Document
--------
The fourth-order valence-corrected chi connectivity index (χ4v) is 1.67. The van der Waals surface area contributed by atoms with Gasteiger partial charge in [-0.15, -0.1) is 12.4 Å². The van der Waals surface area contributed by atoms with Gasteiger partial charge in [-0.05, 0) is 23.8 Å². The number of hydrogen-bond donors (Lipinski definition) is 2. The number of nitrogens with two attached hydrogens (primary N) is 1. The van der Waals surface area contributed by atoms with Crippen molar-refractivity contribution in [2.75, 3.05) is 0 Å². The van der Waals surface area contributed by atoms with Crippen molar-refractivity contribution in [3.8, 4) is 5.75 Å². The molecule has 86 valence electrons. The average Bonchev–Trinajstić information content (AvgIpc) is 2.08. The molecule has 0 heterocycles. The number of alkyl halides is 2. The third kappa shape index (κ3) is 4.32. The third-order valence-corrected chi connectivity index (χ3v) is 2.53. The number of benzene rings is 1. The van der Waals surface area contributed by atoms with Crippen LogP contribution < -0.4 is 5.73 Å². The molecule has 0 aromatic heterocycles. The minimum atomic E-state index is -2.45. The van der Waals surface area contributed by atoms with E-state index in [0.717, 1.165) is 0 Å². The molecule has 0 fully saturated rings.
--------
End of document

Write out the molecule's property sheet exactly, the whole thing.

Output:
The fourth-order valence-corrected chi connectivity index (χ4v) is 1.67. The van der Waals surface area contributed by atoms with Gasteiger partial charge in [-0.15, -0.1) is 12.4 Å². The van der Waals surface area contributed by atoms with Gasteiger partial charge in [-0.05, 0) is 23.8 Å². The number of hydrogen-bond donors (Lipinski definition) is 2. The number of nitrogens with two attached hydrogens (primary N) is 1. The van der Waals surface area contributed by atoms with Crippen molar-refractivity contribution in [2.75, 3.05) is 0 Å². The van der Waals surface area contributed by atoms with Crippen molar-refractivity contribution in [3.8, 4) is 5.75 Å². The molecule has 86 valence electrons. The average Bonchev–Trinajstić information content (AvgIpc) is 2.08. The molecule has 0 heterocycles. The number of alkyl halides is 2. The third kappa shape index (κ3) is 4.32. The third-order valence-corrected chi connectivity index (χ3v) is 2.53. The number of benzene rings is 1. The van der Waals surface area contributed by atoms with Crippen LogP contribution < -0.4 is 5.73 Å². The molecule has 0 aromatic heterocycles. The minimum atomic E-state index is -2.45. The van der Waals surface area contributed by atoms with E-state index in [0.717, 1.165) is 0 Å². The molecule has 0 fully saturated rings.